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ITU rushes to aid of Chile quake and tsunami victims

ITU has deployed 25 satellite terminals to help restore vital communication links in the aftermath of the massive 8.8-magnitude earthquake and tsunami that hit Chile on 27 February, killing over 700 people and cutting communications links in the city of Concepción and towns along the coast.

In a press release, ITU indicates that the equipment was airlifted out of Geneva on Monday 1 March, and is expected to be deployed on the ground as early as today, 2 March. ITU is working with emergency communications partner Iridium Communications Inc. to ensure connectivity for satellite handsets, which will be used by local authorities to facilitate humanitarian assistance to disaster victims. ITU is also striving to source additional equipment from El Salvador and Nicaragua, where it had been deployed last year to help those countries restore communications after their own natural disasters.

“Our hearts go out to the government and the people of Chile, who find themselves having to deal with a tragedy similar to that which so recently devastated Haiti,” said ITU Secretary-General Dr Hamadoun Touré. “We are proud to be a long-standing leader in coordinating the provision of emergency telecommunications and will continue to actively contribute assistance in partnership with ITU membership.”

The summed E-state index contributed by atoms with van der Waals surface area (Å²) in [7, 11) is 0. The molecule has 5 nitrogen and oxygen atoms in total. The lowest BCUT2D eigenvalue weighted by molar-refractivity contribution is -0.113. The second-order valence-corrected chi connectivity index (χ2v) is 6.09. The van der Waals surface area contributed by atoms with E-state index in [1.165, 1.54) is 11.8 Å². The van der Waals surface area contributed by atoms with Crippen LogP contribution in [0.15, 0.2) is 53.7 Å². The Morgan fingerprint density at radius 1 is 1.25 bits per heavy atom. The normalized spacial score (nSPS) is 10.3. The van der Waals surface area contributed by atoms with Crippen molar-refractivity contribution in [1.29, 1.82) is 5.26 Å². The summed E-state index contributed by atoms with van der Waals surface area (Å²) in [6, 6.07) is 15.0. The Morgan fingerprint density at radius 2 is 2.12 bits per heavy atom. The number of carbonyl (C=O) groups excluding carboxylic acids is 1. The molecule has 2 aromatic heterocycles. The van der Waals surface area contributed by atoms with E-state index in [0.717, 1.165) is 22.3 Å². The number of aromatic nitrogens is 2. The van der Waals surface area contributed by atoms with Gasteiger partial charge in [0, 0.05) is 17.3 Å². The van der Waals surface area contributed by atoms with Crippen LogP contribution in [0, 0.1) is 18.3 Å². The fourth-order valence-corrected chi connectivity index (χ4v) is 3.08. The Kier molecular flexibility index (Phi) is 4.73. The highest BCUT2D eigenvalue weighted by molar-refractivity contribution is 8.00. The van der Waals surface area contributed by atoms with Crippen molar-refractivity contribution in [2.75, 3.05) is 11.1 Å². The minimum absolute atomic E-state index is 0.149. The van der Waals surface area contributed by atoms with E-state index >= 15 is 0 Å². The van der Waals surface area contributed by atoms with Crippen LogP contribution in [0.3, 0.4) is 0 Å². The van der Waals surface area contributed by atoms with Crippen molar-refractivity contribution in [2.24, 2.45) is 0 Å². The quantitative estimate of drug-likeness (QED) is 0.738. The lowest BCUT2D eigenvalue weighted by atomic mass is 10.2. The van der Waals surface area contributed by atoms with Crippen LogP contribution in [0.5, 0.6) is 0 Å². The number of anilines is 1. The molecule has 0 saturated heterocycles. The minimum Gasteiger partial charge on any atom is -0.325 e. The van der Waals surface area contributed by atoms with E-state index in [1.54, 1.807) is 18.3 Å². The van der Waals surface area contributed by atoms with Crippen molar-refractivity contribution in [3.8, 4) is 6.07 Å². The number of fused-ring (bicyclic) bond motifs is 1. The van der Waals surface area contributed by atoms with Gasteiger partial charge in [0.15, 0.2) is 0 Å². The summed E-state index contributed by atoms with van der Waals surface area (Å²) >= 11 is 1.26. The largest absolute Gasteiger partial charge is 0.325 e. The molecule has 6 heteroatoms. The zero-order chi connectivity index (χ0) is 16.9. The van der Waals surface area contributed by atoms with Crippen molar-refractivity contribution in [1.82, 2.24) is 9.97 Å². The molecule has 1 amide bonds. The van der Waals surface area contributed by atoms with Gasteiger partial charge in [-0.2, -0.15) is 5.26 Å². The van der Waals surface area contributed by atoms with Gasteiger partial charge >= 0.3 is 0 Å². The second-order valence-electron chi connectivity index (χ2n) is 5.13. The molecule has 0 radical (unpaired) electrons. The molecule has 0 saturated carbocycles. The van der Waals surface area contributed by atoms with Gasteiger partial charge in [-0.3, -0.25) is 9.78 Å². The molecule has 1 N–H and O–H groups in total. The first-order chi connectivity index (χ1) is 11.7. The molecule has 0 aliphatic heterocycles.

ITU’s Area Office in Santiago, Chile, is already providing expert on-the-ground support to local authorities, as well as to the local UN Operations Centre, to coordinate the restoration of damaged communication systems and manage spectrum requirements for the wireless systems used by humanitarian agencies.

Sami Al Basheer Al Morshid, Director, ITU Telecommunication Development Bureau, said: “I would like to thank Iridium for supporting ITU on this sad occasion. Communications networks were disrupted by this massive earthquake, hampering rescue operations and the delivery of essential logistics and services. Our assistance will contribute towards the bridging of the current communication gap.”

ITU is providing Iridium satellite phones which can use both satellite and GSM networks, as well as delivering accurate GPS positioning coordinates to aid relief and rescue. ITU covers all expenses relating to transportation, deployment and use of equipment, which will be at the disposal of the authorities in Chile for as long as they require it.

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